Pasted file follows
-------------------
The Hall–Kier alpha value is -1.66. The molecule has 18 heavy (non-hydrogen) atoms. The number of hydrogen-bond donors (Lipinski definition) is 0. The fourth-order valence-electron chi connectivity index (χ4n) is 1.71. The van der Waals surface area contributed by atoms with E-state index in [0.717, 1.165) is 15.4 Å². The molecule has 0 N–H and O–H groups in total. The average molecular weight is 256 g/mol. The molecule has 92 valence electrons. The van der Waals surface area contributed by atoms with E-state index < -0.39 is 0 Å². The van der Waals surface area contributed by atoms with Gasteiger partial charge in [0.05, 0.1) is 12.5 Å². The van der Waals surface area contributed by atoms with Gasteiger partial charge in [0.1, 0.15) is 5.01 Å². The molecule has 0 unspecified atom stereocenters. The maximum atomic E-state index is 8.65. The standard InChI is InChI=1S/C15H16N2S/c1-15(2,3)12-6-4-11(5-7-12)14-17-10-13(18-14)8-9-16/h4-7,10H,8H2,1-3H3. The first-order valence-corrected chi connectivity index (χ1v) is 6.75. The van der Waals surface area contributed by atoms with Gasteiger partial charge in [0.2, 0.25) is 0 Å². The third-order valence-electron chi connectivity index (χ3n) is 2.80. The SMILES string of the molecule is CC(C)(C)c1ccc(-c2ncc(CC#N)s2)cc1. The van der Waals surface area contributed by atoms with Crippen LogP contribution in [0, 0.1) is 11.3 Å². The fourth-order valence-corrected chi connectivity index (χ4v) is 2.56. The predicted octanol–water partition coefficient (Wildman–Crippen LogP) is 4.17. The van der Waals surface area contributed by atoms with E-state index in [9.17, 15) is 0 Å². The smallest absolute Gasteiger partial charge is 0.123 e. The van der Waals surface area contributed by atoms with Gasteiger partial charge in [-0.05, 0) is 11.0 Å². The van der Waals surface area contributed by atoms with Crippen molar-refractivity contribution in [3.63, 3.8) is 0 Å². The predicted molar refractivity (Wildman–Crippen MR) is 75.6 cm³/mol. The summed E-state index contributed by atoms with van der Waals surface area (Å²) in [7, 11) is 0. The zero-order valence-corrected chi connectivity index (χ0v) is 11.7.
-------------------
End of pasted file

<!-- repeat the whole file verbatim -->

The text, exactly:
The Hall–Kier alpha value is -1.66. The molecule has 18 heavy (non-hydrogen) atoms. The number of hydrogen-bond donors (Lipinski definition) is 0. The fourth-order valence-electron chi connectivity index (χ4n) is 1.71. The van der Waals surface area contributed by atoms with E-state index in [0.717, 1.165) is 15.4 Å². The molecule has 0 N–H and O–H groups in total. The average molecular weight is 256 g/mol. The molecule has 92 valence electrons. The van der Waals surface area contributed by atoms with E-state index < -0.39 is 0 Å². The van der Waals surface area contributed by atoms with Gasteiger partial charge in [0.05, 0.1) is 12.5 Å². The van der Waals surface area contributed by atoms with Gasteiger partial charge in [0.1, 0.15) is 5.01 Å². The molecule has 0 unspecified atom stereocenters. The maximum atomic E-state index is 8.65. The standard InChI is InChI=1S/C15H16N2S/c1-15(2,3)12-6-4-11(5-7-12)14-17-10-13(18-14)8-9-16/h4-7,10H,8H2,1-3H3. The first-order valence-corrected chi connectivity index (χ1v) is 6.75. The van der Waals surface area contributed by atoms with Gasteiger partial charge in [0.2, 0.25) is 0 Å². The third-order valence-electron chi connectivity index (χ3n) is 2.80. The SMILES string of the molecule is CC(C)(C)c1ccc(-c2ncc(CC#N)s2)cc1. The van der Waals surface area contributed by atoms with Crippen LogP contribution in [0, 0.1) is 11.3 Å². The fourth-order valence-corrected chi connectivity index (χ4v) is 2.56. The predicted octanol–water partition coefficient (Wildman–Crippen LogP) is 4.17. The van der Waals surface area contributed by atoms with E-state index in [9.17, 15) is 0 Å². The smallest absolute Gasteiger partial charge is 0.123 e. The van der Waals surface area contributed by atoms with Gasteiger partial charge in [-0.05, 0) is 11.0 Å². The van der Waals surface area contributed by atoms with Crippen molar-refractivity contribution in [3.63, 3.8) is 0 Å². The predicted molar refractivity (Wildman–Crippen MR) is 75.6 cm³/mol. The summed E-state index contributed by atoms with van der Waals surface area (Å²) in [7, 11) is 0. The zero-order valence-corrected chi connectivity index (χ0v) is 11.7.